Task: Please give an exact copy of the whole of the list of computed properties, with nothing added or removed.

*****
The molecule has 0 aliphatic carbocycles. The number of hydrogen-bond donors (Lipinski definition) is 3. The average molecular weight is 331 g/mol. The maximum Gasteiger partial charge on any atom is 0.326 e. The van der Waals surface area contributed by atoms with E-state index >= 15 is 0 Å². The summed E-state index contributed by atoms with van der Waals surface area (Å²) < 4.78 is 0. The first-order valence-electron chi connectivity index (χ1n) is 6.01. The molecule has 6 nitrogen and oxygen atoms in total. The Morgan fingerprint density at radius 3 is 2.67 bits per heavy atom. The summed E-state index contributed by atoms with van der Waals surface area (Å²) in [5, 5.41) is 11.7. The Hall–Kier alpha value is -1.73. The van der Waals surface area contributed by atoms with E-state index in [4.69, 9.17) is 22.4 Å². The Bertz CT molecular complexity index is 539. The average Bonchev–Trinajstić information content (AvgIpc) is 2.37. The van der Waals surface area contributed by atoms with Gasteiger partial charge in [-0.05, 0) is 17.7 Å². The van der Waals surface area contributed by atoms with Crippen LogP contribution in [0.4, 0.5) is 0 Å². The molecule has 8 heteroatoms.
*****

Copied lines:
The molecule has 0 aliphatic carbocycles. The number of hydrogen-bond donors (Lipinski definition) is 3. The average molecular weight is 331 g/mol. The maximum Gasteiger partial charge on any atom is 0.326 e. The van der Waals surface area contributed by atoms with E-state index >= 15 is 0 Å². The summed E-state index contributed by atoms with van der Waals surface area (Å²) < 4.78 is 0. The first-order valence-electron chi connectivity index (χ1n) is 6.01. The molecule has 6 nitrogen and oxygen atoms in total. The Morgan fingerprint density at radius 3 is 2.67 bits per heavy atom. The summed E-state index contributed by atoms with van der Waals surface area (Å²) in [5, 5.41) is 11.7. The Hall–Kier alpha value is -1.73. The van der Waals surface area contributed by atoms with E-state index in [4.69, 9.17) is 22.4 Å². The Bertz CT molecular complexity index is 539. The average Bonchev–Trinajstić information content (AvgIpc) is 2.37. The van der Waals surface area contributed by atoms with Gasteiger partial charge in [-0.05, 0) is 17.7 Å². The van der Waals surface area contributed by atoms with Crippen LogP contribution in [0.4, 0.5) is 0 Å². The molecule has 8 heteroatoms.